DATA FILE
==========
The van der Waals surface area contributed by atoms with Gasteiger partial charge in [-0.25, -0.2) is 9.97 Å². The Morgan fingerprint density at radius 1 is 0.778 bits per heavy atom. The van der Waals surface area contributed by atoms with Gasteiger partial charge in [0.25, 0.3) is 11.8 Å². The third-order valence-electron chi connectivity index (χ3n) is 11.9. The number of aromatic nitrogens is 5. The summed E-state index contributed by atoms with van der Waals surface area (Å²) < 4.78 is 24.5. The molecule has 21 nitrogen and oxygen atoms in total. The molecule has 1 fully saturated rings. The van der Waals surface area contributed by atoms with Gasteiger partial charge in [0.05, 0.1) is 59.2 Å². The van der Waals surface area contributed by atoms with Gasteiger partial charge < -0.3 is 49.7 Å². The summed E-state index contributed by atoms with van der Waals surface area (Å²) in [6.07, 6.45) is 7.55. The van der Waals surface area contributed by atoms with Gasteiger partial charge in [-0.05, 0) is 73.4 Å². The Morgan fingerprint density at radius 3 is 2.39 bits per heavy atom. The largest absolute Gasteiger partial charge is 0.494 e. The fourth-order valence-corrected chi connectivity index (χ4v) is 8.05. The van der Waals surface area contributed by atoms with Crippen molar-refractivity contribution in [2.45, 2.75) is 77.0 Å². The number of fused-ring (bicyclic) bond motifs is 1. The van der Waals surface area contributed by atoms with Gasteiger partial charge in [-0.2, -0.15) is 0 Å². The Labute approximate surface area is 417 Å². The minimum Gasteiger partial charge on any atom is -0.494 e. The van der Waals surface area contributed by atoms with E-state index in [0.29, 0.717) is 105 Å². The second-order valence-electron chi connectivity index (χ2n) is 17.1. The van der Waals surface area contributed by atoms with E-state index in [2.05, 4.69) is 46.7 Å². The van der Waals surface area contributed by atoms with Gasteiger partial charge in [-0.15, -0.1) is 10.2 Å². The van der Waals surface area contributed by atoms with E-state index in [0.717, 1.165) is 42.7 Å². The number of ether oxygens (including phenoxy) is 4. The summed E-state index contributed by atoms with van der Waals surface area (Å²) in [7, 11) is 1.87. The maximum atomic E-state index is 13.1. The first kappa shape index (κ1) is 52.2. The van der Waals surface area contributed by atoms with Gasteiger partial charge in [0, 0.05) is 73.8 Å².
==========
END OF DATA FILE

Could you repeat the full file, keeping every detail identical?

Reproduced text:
The van der Waals surface area contributed by atoms with Gasteiger partial charge in [-0.25, -0.2) is 9.97 Å². The Morgan fingerprint density at radius 1 is 0.778 bits per heavy atom. The van der Waals surface area contributed by atoms with Gasteiger partial charge in [0.25, 0.3) is 11.8 Å². The third-order valence-electron chi connectivity index (χ3n) is 11.9. The number of aromatic nitrogens is 5. The summed E-state index contributed by atoms with van der Waals surface area (Å²) < 4.78 is 24.5. The molecule has 21 nitrogen and oxygen atoms in total. The molecule has 1 fully saturated rings. The van der Waals surface area contributed by atoms with Gasteiger partial charge in [0.05, 0.1) is 59.2 Å². The van der Waals surface area contributed by atoms with Gasteiger partial charge < -0.3 is 49.7 Å². The summed E-state index contributed by atoms with van der Waals surface area (Å²) in [6.07, 6.45) is 7.55. The van der Waals surface area contributed by atoms with Gasteiger partial charge in [-0.05, 0) is 73.4 Å². The Morgan fingerprint density at radius 3 is 2.39 bits per heavy atom. The largest absolute Gasteiger partial charge is 0.494 e. The fourth-order valence-corrected chi connectivity index (χ4v) is 8.05. The van der Waals surface area contributed by atoms with Crippen molar-refractivity contribution in [2.45, 2.75) is 77.0 Å². The number of fused-ring (bicyclic) bond motifs is 1. The van der Waals surface area contributed by atoms with Gasteiger partial charge in [-0.2, -0.15) is 0 Å². The Labute approximate surface area is 417 Å². The minimum Gasteiger partial charge on any atom is -0.494 e. The van der Waals surface area contributed by atoms with E-state index in [0.29, 0.717) is 105 Å². The second-order valence-electron chi connectivity index (χ2n) is 17.1. The van der Waals surface area contributed by atoms with E-state index in [2.05, 4.69) is 46.7 Å². The van der Waals surface area contributed by atoms with Gasteiger partial charge in [-0.15, -0.1) is 10.2 Å². The van der Waals surface area contributed by atoms with E-state index in [0.717, 1.165) is 42.7 Å². The number of ether oxygens (including phenoxy) is 4. The summed E-state index contributed by atoms with van der Waals surface area (Å²) in [7, 11) is 1.87. The maximum atomic E-state index is 13.1. The first kappa shape index (κ1) is 52.2. The van der Waals surface area contributed by atoms with Gasteiger partial charge in [0, 0.05) is 73.8 Å².